In U.S., Using Strengths More May Be the Best Pain Medicine
Well-Being

In U.S., Using Strengths More May Be the Best Pain Medicine

Americans with health issues may get emotional boost from using strengths more

WASHINGTON, D.C. -- The more Americans with health problems use their strengths each day to do what they do best, the less likely they are to report experiencing physical pain, worry, stress, anger, or sadness "yesterday," despite their medical situations. Among those without health problems, there is a similar, but far more modest relationship between strengths usage and negative experiences.

Negative Experiences, by Health Status and Strengths Usage

These findings are based on Gallup Daily tracking interviews with 120,354 American adults on Aug. 22-Dec. 30, 2012. Gallup assessed strengths usage based on responses to the following question: "About how many hours out of the day yesterday were you able to use your strengths to do what you do best?" Health problems were assessed by asking, "Do you have any health problems that prevent you from doing any of the things people your age normally can do?"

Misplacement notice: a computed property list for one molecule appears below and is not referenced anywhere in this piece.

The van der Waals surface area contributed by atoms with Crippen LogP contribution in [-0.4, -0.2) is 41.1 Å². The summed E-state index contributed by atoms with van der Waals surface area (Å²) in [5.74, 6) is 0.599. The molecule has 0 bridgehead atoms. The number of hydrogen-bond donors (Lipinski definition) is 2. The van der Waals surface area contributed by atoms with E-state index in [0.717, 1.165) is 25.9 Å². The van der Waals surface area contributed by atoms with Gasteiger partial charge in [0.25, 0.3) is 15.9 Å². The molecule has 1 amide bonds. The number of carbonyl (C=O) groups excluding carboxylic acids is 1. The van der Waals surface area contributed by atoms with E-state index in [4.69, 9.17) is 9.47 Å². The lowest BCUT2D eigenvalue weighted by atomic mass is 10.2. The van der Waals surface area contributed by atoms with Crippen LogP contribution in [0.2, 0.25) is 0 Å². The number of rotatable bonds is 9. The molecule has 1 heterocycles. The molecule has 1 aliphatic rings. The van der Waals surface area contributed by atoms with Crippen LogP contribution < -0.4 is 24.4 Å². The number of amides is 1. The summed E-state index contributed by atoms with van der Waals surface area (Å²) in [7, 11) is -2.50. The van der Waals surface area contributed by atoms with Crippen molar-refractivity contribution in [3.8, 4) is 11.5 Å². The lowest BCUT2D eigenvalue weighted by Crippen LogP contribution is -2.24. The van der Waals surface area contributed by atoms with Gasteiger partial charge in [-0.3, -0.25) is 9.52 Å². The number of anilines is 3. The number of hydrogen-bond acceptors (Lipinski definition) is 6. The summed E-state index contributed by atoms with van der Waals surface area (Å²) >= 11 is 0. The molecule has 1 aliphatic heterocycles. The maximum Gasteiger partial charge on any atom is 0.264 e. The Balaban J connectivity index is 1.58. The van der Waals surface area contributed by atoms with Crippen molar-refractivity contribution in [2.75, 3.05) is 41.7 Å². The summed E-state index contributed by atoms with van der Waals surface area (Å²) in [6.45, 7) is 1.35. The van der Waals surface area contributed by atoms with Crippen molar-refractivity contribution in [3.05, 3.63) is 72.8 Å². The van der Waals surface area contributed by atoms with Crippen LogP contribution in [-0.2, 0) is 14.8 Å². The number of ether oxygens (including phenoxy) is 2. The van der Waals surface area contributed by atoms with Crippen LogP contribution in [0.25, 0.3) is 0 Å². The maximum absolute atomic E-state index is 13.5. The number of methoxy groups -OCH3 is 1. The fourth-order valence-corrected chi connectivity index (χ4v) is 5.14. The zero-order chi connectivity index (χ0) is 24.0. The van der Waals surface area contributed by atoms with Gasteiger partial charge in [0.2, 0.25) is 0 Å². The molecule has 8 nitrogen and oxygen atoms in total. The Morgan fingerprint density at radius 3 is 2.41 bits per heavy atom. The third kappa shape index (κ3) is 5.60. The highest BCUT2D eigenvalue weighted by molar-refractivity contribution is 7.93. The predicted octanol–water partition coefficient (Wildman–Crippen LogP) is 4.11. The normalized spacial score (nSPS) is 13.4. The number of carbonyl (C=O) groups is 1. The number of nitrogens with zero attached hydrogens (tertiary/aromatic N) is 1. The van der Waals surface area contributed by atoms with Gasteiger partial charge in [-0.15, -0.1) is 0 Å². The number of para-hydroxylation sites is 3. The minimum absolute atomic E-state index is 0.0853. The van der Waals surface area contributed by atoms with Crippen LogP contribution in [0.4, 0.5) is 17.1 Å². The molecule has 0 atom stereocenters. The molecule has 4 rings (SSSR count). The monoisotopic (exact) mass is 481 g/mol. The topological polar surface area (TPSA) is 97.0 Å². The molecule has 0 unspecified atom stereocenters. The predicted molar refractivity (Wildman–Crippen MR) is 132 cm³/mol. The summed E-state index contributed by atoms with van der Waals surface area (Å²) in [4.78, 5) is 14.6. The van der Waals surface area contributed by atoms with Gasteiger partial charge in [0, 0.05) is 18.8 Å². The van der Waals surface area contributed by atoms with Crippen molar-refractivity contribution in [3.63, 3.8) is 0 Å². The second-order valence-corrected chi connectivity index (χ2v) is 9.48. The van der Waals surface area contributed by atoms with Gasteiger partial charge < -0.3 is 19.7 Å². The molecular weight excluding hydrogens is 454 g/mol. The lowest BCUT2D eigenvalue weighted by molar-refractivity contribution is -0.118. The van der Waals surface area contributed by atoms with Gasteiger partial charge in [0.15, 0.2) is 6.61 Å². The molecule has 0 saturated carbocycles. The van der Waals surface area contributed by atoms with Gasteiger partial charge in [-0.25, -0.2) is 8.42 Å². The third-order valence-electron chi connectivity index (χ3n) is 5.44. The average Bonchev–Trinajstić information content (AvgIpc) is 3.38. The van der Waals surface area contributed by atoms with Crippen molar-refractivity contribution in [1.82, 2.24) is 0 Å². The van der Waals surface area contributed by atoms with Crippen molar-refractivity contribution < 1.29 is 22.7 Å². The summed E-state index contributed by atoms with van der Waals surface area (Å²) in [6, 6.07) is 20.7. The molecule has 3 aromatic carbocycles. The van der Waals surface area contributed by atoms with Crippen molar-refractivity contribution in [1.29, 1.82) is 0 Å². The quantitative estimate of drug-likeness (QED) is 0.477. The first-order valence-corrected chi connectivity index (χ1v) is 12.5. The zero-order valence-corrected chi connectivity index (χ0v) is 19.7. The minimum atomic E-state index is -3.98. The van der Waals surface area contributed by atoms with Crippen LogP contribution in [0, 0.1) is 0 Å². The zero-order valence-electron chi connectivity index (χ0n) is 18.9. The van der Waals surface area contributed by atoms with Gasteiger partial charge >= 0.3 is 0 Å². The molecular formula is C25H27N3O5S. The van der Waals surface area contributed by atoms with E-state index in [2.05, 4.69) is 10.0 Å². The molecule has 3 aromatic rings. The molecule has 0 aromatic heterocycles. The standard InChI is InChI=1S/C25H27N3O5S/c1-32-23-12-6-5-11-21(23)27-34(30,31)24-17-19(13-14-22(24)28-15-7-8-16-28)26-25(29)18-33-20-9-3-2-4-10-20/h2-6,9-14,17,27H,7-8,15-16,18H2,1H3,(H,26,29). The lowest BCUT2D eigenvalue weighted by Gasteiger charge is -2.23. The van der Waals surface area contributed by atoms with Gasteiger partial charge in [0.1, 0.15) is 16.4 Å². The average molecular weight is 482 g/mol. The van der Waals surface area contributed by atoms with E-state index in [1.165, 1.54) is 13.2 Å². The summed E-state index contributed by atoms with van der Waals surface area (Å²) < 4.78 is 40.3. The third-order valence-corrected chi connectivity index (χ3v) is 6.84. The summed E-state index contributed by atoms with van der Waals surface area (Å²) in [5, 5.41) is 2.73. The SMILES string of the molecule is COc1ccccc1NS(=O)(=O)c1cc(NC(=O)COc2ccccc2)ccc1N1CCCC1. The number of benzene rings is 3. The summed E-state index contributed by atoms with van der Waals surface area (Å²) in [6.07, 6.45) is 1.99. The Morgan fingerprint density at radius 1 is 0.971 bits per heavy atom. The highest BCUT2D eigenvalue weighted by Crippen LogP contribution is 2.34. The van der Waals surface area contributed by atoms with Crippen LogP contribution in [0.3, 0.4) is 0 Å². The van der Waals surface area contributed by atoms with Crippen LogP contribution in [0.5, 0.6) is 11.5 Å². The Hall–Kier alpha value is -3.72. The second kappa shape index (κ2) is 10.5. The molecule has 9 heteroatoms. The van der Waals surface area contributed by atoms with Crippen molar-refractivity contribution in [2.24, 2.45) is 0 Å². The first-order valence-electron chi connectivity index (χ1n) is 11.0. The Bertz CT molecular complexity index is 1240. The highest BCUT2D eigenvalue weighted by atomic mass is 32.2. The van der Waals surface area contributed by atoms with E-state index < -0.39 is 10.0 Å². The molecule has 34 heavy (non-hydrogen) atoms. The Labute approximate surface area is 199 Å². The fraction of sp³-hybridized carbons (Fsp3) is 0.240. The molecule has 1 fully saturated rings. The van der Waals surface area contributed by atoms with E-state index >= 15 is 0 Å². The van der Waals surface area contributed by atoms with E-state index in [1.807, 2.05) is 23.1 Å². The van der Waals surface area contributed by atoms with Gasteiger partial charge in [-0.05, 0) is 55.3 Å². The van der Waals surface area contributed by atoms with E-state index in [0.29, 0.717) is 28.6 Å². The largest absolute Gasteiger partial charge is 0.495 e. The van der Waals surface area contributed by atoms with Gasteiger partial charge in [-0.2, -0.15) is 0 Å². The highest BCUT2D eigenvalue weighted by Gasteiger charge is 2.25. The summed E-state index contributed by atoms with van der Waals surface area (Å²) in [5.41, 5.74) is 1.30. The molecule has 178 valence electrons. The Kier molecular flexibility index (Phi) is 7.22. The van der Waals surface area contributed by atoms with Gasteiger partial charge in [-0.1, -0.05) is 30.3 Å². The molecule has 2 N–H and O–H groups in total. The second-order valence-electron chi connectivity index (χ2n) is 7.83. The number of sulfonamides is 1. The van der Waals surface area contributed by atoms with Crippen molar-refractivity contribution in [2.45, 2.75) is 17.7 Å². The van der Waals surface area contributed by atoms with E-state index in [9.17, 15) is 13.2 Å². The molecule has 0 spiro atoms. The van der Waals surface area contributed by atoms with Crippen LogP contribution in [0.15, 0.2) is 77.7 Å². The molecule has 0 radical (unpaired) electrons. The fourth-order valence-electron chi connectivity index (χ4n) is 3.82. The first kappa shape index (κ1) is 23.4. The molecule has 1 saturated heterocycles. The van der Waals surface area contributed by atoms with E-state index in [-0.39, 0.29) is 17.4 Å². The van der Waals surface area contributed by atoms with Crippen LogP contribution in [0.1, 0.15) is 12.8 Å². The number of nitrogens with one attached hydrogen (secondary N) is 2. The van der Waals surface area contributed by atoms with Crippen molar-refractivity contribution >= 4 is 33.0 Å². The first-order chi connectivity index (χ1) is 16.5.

Among Americans with health problems, those who are able to use their strengths for at least 10 hours per day are much less likely to say they experience pain (50%) than those who use their strengths for three hours or less daily (69%). The same relationship exists among those without health problems, only with a somewhat smaller difference in experiencing pain between those who use their strengths for 10 or more hours (13%) and those who use their strengths for zero to three hours (17%). This pattern holds true for anger, stress, sadness, and worry, and is consistent across all age, gender, education, and income groups.

It is possible that Americans who report using their strengths for more hours per day are generally more positive or upbeat people who are less likely to report experiencing negative emotions. Even if this is the case, this underlying positivity has clear benefits for Americans -- particularly for those with health problems -- in terms of how they view and describe their lives. Researchers such as Shelley Taylor at UCLA have documented the psychological and biological benefits of optimism and other positive emotions. Even "positive illusions" have been shown to help people manage stressful experiences, including poor health, by giving them a greater sense of control over their circumstances.